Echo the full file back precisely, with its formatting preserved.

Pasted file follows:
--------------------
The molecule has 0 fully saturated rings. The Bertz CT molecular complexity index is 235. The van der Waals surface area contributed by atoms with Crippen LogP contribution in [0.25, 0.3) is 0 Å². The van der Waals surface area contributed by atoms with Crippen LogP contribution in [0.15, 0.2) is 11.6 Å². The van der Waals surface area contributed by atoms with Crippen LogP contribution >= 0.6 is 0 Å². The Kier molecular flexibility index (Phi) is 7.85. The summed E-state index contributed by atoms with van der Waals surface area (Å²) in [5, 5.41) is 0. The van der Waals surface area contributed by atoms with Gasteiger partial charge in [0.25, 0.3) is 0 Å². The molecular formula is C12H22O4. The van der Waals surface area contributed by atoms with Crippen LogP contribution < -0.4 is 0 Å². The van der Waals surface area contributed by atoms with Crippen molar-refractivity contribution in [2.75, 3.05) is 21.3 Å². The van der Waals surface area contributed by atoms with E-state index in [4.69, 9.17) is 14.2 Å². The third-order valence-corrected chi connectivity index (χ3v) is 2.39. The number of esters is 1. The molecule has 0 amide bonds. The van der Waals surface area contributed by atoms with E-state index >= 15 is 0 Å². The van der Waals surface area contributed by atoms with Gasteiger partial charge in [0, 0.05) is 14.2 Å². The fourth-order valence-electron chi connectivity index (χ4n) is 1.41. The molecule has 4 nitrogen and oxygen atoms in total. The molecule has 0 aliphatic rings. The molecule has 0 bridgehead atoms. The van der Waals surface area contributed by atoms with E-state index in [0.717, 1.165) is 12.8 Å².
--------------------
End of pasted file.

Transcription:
The molecule has 0 fully saturated rings. The Bertz CT molecular complexity index is 235. The van der Waals surface area contributed by atoms with Crippen LogP contribution in [0.25, 0.3) is 0 Å². The van der Waals surface area contributed by atoms with Crippen LogP contribution in [0.15, 0.2) is 11.6 Å². The van der Waals surface area contributed by atoms with Crippen LogP contribution >= 0.6 is 0 Å². The Kier molecular flexibility index (Phi) is 7.85. The summed E-state index contributed by atoms with van der Waals surface area (Å²) in [5, 5.41) is 0. The van der Waals surface area contributed by atoms with Gasteiger partial charge in [0.25, 0.3) is 0 Å². The molecular formula is C12H22O4. The van der Waals surface area contributed by atoms with Crippen LogP contribution < -0.4 is 0 Å². The van der Waals surface area contributed by atoms with Crippen molar-refractivity contribution in [2.75, 3.05) is 21.3 Å². The van der Waals surface area contributed by atoms with E-state index in [4.69, 9.17) is 14.2 Å². The third-order valence-corrected chi connectivity index (χ3v) is 2.39. The number of esters is 1. The molecule has 0 amide bonds. The van der Waals surface area contributed by atoms with E-state index >= 15 is 0 Å². The van der Waals surface area contributed by atoms with Gasteiger partial charge in [0, 0.05) is 14.2 Å². The fourth-order valence-electron chi connectivity index (χ4n) is 1.41. The molecule has 4 nitrogen and oxygen atoms in total. The molecule has 0 aliphatic rings. The molecule has 0 bridgehead atoms. The van der Waals surface area contributed by atoms with E-state index in [0.717, 1.165) is 12.8 Å².